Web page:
Inderscience Publishers

Conservation and new forms of action: Otonga, Ecuador

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In this paper, a short analysis of historical and contemporary conservation practices is carried out as an introduction to the case study of the 'Bosque Integral Otonga' Biosphere Reserve in Ecuador. Otonga represents a unique experience within the global landscape of contemporary natural and human resources conservation strategies. Funded and directed by an Italian friar entomologist at the PUCE University in Quito, this innovative form of semi-private and highly ethical management has created a place that preserves, reforests and educates at multiple levels. Particularly, the deeply respectful exchange of experiences between the so-called official science and the local culture, which Otonga promotes, facilitates the environmental education and involvement of the national and international scientists, students and tourists, while it also implements and cherishes the local ethno-linguistic groups' conscious participation and socio-economic benefits. In spite of the several challenges in Otonga's future, due to the delicate equilibriums of the local, national and global situation, the reserve possesses and is developing many important perspectives for a significant expansion and export of this reserve model.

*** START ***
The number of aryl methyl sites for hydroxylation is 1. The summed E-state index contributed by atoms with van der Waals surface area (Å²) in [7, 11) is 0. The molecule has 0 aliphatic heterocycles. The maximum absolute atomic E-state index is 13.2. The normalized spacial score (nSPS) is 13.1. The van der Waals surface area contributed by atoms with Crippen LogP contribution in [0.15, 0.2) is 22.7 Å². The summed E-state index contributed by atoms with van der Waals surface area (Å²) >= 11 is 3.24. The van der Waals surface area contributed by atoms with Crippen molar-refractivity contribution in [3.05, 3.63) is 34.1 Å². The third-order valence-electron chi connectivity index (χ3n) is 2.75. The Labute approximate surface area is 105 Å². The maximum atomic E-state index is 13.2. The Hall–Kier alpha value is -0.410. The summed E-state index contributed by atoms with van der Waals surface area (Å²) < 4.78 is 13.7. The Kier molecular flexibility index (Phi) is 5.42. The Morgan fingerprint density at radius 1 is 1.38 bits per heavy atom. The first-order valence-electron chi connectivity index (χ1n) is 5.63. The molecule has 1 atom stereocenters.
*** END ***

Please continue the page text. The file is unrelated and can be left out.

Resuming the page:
Keywords: conservation strategies, Ecuador, human biodiversity, natural biodiversity, inclusive conservation, natural capital, socio-cultural capital, Otonga, sustainable development, sustainability, ethical management, local culture, environmental education, biosphere reserves, ethno-linguistic groups, environmental science

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